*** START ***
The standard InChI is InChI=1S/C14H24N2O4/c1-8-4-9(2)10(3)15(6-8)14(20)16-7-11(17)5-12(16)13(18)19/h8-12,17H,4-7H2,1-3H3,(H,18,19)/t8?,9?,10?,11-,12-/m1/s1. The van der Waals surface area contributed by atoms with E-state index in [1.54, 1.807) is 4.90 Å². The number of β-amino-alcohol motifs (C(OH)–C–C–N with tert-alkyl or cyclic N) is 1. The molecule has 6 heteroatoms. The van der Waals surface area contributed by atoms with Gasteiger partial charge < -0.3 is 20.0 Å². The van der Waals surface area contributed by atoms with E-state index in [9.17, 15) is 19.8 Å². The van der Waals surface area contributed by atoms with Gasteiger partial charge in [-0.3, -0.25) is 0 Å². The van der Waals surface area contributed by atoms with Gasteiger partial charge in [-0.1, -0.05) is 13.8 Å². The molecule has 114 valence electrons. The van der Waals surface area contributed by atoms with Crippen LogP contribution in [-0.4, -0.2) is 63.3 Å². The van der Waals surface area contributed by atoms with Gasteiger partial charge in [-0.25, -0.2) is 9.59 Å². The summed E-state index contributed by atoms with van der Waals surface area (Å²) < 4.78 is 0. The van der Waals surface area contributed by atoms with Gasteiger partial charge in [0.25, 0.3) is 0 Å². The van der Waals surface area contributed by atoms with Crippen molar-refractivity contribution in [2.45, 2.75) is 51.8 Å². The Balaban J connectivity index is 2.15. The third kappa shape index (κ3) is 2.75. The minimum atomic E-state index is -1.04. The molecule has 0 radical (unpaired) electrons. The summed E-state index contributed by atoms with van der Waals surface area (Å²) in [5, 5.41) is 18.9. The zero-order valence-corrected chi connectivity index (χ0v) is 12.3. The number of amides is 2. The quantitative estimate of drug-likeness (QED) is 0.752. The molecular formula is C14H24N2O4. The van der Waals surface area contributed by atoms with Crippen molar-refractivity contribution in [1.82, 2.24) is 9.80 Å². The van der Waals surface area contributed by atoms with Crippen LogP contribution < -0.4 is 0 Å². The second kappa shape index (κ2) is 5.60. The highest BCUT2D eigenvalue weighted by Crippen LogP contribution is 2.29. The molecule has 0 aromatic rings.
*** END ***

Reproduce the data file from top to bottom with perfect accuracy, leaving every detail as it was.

The standard InChI is InChI=1S/C14H24N2O4/c1-8-4-9(2)10(3)15(6-8)14(20)16-7-11(17)5-12(16)13(18)19/h8-12,17H,4-7H2,1-3H3,(H,18,19)/t8?,9?,10?,11-,12-/m1/s1. The van der Waals surface area contributed by atoms with E-state index in [1.54, 1.807) is 4.90 Å². The number of β-amino-alcohol motifs (C(OH)–C–C–N with tert-alkyl or cyclic N) is 1. The molecule has 6 heteroatoms. The van der Waals surface area contributed by atoms with Gasteiger partial charge < -0.3 is 20.0 Å². The van der Waals surface area contributed by atoms with E-state index in [9.17, 15) is 19.8 Å². The van der Waals surface area contributed by atoms with Gasteiger partial charge in [-0.3, -0.25) is 0 Å². The van der Waals surface area contributed by atoms with Gasteiger partial charge in [-0.1, -0.05) is 13.8 Å². The molecule has 114 valence electrons. The van der Waals surface area contributed by atoms with Crippen LogP contribution in [-0.4, -0.2) is 63.3 Å². The van der Waals surface area contributed by atoms with Gasteiger partial charge in [-0.25, -0.2) is 9.59 Å². The summed E-state index contributed by atoms with van der Waals surface area (Å²) < 4.78 is 0. The van der Waals surface area contributed by atoms with Gasteiger partial charge in [0.25, 0.3) is 0 Å². The van der Waals surface area contributed by atoms with Crippen molar-refractivity contribution in [2.45, 2.75) is 51.8 Å². The Balaban J connectivity index is 2.15. The third kappa shape index (κ3) is 2.75. The minimum atomic E-state index is -1.04. The molecule has 0 radical (unpaired) electrons. The summed E-state index contributed by atoms with van der Waals surface area (Å²) in [5, 5.41) is 18.9. The zero-order valence-corrected chi connectivity index (χ0v) is 12.3. The number of amides is 2. The quantitative estimate of drug-likeness (QED) is 0.752. The molecular formula is C14H24N2O4. The van der Waals surface area contributed by atoms with Crippen molar-refractivity contribution in [1.82, 2.24) is 9.80 Å². The van der Waals surface area contributed by atoms with Crippen LogP contribution < -0.4 is 0 Å². The second kappa shape index (κ2) is 5.60. The highest BCUT2D eigenvalue weighted by Crippen LogP contribution is 2.29. The molecule has 0 aromatic rings.